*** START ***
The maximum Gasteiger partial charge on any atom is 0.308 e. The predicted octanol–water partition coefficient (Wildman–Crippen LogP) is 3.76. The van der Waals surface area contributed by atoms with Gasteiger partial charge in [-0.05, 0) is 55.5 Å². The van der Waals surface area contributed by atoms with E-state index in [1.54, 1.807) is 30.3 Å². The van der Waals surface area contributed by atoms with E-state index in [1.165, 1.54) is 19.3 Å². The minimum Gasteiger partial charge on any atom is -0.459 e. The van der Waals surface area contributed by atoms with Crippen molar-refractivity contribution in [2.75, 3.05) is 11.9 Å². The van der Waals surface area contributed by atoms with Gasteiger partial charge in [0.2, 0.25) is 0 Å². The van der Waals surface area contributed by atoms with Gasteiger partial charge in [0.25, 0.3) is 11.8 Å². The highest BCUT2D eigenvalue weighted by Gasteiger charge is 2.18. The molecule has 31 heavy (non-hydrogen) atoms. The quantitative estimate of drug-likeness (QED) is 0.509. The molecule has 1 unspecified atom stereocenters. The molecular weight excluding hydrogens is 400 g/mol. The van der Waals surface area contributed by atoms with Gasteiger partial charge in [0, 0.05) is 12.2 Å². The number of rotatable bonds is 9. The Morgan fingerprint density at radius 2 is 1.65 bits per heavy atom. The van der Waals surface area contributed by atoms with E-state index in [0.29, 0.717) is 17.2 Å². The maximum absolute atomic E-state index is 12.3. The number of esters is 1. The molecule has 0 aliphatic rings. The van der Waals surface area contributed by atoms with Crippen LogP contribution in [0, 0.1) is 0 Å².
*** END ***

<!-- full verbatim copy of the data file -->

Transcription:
The maximum Gasteiger partial charge on any atom is 0.308 e. The predicted octanol–water partition coefficient (Wildman–Crippen LogP) is 3.76. The van der Waals surface area contributed by atoms with Gasteiger partial charge in [-0.05, 0) is 55.5 Å². The van der Waals surface area contributed by atoms with E-state index in [1.54, 1.807) is 30.3 Å². The van der Waals surface area contributed by atoms with E-state index in [1.165, 1.54) is 19.3 Å². The minimum Gasteiger partial charge on any atom is -0.459 e. The van der Waals surface area contributed by atoms with Crippen molar-refractivity contribution in [2.75, 3.05) is 11.9 Å². The van der Waals surface area contributed by atoms with Gasteiger partial charge in [0.2, 0.25) is 0 Å². The van der Waals surface area contributed by atoms with Gasteiger partial charge in [0.25, 0.3) is 11.8 Å². The highest BCUT2D eigenvalue weighted by Gasteiger charge is 2.18. The molecule has 31 heavy (non-hydrogen) atoms. The quantitative estimate of drug-likeness (QED) is 0.509. The molecule has 1 unspecified atom stereocenters. The molecular weight excluding hydrogens is 400 g/mol. The van der Waals surface area contributed by atoms with Gasteiger partial charge in [0, 0.05) is 12.2 Å². The number of rotatable bonds is 9. The Morgan fingerprint density at radius 2 is 1.65 bits per heavy atom. The van der Waals surface area contributed by atoms with E-state index in [0.29, 0.717) is 17.2 Å². The maximum absolute atomic E-state index is 12.3. The number of esters is 1. The molecule has 0 aliphatic rings. The van der Waals surface area contributed by atoms with Crippen LogP contribution in [0, 0.1) is 0 Å².